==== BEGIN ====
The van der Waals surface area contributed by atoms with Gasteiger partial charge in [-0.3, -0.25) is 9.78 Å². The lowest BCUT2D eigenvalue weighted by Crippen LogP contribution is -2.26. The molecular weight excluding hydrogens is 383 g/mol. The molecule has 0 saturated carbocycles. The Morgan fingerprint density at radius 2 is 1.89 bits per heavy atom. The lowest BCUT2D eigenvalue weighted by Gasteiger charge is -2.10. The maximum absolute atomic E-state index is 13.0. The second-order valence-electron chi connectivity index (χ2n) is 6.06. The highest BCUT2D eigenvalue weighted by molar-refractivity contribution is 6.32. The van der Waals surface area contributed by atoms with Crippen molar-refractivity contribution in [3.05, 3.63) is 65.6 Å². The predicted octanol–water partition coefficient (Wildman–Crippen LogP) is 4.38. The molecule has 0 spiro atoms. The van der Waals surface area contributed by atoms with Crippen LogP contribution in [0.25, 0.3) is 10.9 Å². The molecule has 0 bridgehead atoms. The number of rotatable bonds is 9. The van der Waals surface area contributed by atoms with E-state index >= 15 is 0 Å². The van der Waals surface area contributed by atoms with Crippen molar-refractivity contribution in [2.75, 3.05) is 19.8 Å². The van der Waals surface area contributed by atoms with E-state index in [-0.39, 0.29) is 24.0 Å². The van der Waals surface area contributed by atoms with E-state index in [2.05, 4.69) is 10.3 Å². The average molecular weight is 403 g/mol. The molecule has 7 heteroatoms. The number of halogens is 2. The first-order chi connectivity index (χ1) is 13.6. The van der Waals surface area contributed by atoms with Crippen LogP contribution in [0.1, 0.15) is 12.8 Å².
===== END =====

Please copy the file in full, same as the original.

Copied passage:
The van der Waals surface area contributed by atoms with Gasteiger partial charge in [-0.3, -0.25) is 9.78 Å². The lowest BCUT2D eigenvalue weighted by Crippen LogP contribution is -2.26. The molecular weight excluding hydrogens is 383 g/mol. The molecule has 0 saturated carbocycles. The Morgan fingerprint density at radius 2 is 1.89 bits per heavy atom. The lowest BCUT2D eigenvalue weighted by Gasteiger charge is -2.10. The maximum absolute atomic E-state index is 13.0. The second-order valence-electron chi connectivity index (χ2n) is 6.06. The highest BCUT2D eigenvalue weighted by molar-refractivity contribution is 6.32. The van der Waals surface area contributed by atoms with Crippen molar-refractivity contribution in [3.05, 3.63) is 65.6 Å². The predicted octanol–water partition coefficient (Wildman–Crippen LogP) is 4.38. The molecule has 0 spiro atoms. The van der Waals surface area contributed by atoms with Crippen LogP contribution in [0.25, 0.3) is 10.9 Å². The molecule has 0 bridgehead atoms. The number of rotatable bonds is 9. The van der Waals surface area contributed by atoms with E-state index >= 15 is 0 Å². The van der Waals surface area contributed by atoms with Crippen molar-refractivity contribution in [2.75, 3.05) is 19.8 Å². The van der Waals surface area contributed by atoms with E-state index in [-0.39, 0.29) is 24.0 Å². The van der Waals surface area contributed by atoms with E-state index in [2.05, 4.69) is 10.3 Å². The average molecular weight is 403 g/mol. The molecule has 7 heteroatoms. The number of halogens is 2. The first-order chi connectivity index (χ1) is 13.6. The van der Waals surface area contributed by atoms with Crippen LogP contribution in [0.1, 0.15) is 12.8 Å².